“Uh, OK. Show me… uh… what were you going to show me?” I wasn’t quite that dingy but it was close. I have come to the conclusion that if someone wanted to torture me sleep deprivation would be a good way to go. We went through the homing sequence (which is quirky) and I think I asked a few questions about tolerance and total hours. We shut down the machine so we could talk without shouting. The echo in that old dairy barn was truly amazing. I asked if it was wired three-phase 220 and was told it was. In fact I was told that if I called Hardinge and told them that it was the Super-Slant wired 220 they’d know it since all the others were 440, the main service guy had told him that. He would remember.

The power case was really clean. No evidence of smoke. No debris. No loose parts. No case of spare fuses. The Power-Mate (which I didn’t understand but that’s later in the story) had pocket in the door with the original Fanuc inspection/specification sheet in Japanese and some Siemens documentation in German. The control case had similar Japanese certificates and looked as though it should smell like new paint. I was beginning to feel more confident. My sagging brain kept nagging that food would wake it up. It lied.

I won’t bore you with a recounting of lunch. I learned a lot about Bob, his history, his various business ventures and the history of the machine. It seems I was to be the 3[SUP]rd[/SUP] owner and Bob really hadn’t used the thing much at all. Perhaps a few months total. I was feeling better and the machine was mentally sounding better. And to be honest Bob and his story are pretty impressive. Good crab bisque and crab-cakes. I was hoping the iced tea would give me a jolt but no such luck.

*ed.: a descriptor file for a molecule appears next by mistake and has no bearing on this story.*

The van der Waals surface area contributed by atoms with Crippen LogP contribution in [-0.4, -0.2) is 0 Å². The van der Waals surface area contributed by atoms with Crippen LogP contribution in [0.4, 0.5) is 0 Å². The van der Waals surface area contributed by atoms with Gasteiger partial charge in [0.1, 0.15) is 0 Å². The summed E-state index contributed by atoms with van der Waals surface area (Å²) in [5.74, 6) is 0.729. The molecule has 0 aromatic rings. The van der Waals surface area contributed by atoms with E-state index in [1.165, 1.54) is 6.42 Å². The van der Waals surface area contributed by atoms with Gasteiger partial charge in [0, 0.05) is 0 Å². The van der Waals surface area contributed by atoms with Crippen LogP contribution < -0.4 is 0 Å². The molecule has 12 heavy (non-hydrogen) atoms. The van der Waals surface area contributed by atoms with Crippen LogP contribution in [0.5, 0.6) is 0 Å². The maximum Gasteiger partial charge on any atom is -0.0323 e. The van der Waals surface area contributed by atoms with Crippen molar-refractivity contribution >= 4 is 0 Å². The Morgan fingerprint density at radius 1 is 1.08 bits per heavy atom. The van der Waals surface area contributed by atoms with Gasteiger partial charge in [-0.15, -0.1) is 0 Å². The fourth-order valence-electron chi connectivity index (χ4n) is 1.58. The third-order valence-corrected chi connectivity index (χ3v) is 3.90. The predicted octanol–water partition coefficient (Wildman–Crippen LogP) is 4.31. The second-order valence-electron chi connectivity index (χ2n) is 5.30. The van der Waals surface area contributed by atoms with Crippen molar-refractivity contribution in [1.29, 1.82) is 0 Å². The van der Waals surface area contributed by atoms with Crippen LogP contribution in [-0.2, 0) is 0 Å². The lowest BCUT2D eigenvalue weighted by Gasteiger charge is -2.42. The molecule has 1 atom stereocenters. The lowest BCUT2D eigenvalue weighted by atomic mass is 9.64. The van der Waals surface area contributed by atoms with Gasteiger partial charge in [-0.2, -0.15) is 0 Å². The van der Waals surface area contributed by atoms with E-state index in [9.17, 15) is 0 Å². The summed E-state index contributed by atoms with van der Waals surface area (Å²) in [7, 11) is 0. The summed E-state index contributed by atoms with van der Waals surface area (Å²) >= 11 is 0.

I had done some research on the machine prior to flying out there. I tried to get some information and parts/service availability information out of Hardinge Bros. I was beyond optimistic. I knew they would be knowledgeable and helpful. A few years back (ok, 10 years +) I had called them about my little turret lathe (vintage 1950 something) and they were supremely helpful and had parts on the shelf. This thing was from the late 80’s surely they would still support it. Nope. All Hardinge non warrantee CNC service and parts information is the dominion of a company named Hartwig. Nobody at either place seemed interested in talking to me. I chalked it up to them not being interested in spending time with a tire kicker who didn’t even own the machine yet.

I did learn that the control parts were available through Fanuc and possibly e-bay but they would be high priced. Mechanical parts: nonexistent. Live tooling, no one would say. I figured that if the machine was sound and operational I’d at least get a couple years out of it. Hartwig’s opinion is that anything older than 10 years was a huge risk and a 20+ year old machine was simply crazy. They had some three to five year old machines with live tooling on hand starting in the 70K range… He’d be happy to set up an appointment to see them right away… no they weren’t under power… no, that price wasn’t tooled… they’d be happy to source a bar feed… they could sell me some warrantee…